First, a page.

New course for Spring 2012: CO-EVOLUTION

CO-EVOLUTION: Art + Biology in the Museum
ARTS 429/529 // BIO 402/502 // UHON 402

Szu-Han Ho, Assistant Professor of Art & Ecology (UNM Dept of Art and Art History)
Joseph Cook, Director of the Museum of Southwestern Biology, Professor of Biology (UNM Dept of Biology)
with Visiting Artists: Brandon Ballengée, Suzanne Anker, and Brian Conley

As collaboration and communication between fields becomes increasingly prevalent within scientific research as well as artistic practice, there is a greater need for interdisciplinary exchange between biologists, artists, historians, and other researchers to share resources and methods for building collective knowledge. This form of collaboration can help researchers to see the intersections between cultural history and natural history, to pose new questions, and to foster a more expansive approach to answering these questions in a way that connects their diverse histories. This course aims to bridge the gap between traditionally segregated disciplines, in order to develop the creativity, generative thinking, and rigorous inquiry required of future leaders in research and practice.

“CO-EVOLUTION: Art + Biology in the Museum” consists of a 1-hour seminar each week and a series of three 2-day intensive workshops, to take place throughout the semester. Joseph Cook (UNM-Biology) and Szu-Han Ho (UNM-Art & Ecology) will co-teach the course, along with a diverse set of guest lecturers that include biologists, artists, musicians, designers, and programmers. This course is intended for UNM Honors students and advanced undergraduate or graduate students in Art Studio or Biology; instructor permission is required to enroll.

During the weekly seminar (Tues 12-12:50pm), we will hear from a variety of perspectives in both the arts and sciences on the relationship of form to place, centering on the theme of “Morphology and Geographic Variation.” We will address such questions such as: How has geography affected the ecology and evolution of species? How can we understand the relationship of animal appearance and behavior within an environmental gradient? Why do some bird species sing in local ‘dialects’ and what are the parallels between human and non-human communication? How have artists engaged with and intervened in natural systems through a place-baced understanding?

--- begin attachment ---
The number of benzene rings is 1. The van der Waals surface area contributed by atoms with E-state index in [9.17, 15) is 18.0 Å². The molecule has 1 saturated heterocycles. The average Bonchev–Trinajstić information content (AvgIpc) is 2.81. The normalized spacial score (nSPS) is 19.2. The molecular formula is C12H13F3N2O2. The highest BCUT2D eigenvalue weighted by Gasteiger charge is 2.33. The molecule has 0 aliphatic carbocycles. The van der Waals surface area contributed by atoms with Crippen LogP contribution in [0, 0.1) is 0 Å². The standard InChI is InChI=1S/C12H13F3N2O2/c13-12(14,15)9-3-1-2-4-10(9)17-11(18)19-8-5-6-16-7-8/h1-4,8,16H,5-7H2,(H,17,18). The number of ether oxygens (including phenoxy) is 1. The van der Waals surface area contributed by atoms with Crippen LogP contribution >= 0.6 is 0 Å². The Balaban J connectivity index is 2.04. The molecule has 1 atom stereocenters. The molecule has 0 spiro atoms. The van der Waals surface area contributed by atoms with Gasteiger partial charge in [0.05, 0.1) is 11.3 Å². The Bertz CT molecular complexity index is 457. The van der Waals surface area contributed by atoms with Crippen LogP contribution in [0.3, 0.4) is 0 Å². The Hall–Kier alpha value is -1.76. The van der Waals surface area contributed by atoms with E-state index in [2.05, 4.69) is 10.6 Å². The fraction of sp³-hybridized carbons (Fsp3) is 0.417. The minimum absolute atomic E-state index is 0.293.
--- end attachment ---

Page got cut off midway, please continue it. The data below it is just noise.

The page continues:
The workshops, which will take place during three weekends throughout the semester (Fri-Sat; 10am-4pm), will be led by invited artists who are renowned in their field and working at the intersection of science and contemporary art. Students will have the opportunity to work with the Visiting Artists through hands-on workshops to explore various themes in relation to the collections at the Museum of Southwestern Biology, one of the foremost natural history collections in the country. The workshops will address one of three possible themes:

1) Brandon Ballengée: Cataloguing Wonder — recapturing the sense-experience in empiricism; collecting through the senses
2) Suzanne Anker: Fluid Taxonomy — on the dynamic, ever shifting practice of classification and its implications in culture
3) Brian Conley: Morphology and Evolution — investigating change in nature and culture through place and time

Students will develop a hands-on study or project that may result in one of the following: a public presentation or exhibition highlighting aspects of the collection; a web-based tool for activating data in a visual or aural format; a printed book or catalogue for dissemination; a curricular module for a hybrid lab/studio. The aim of these collaborative workshops is to create accessibility and dialogue around the valuable resources of a natural history collection within the scientific and cultural debate on habitat, genomics, climate change, and biodiversity.

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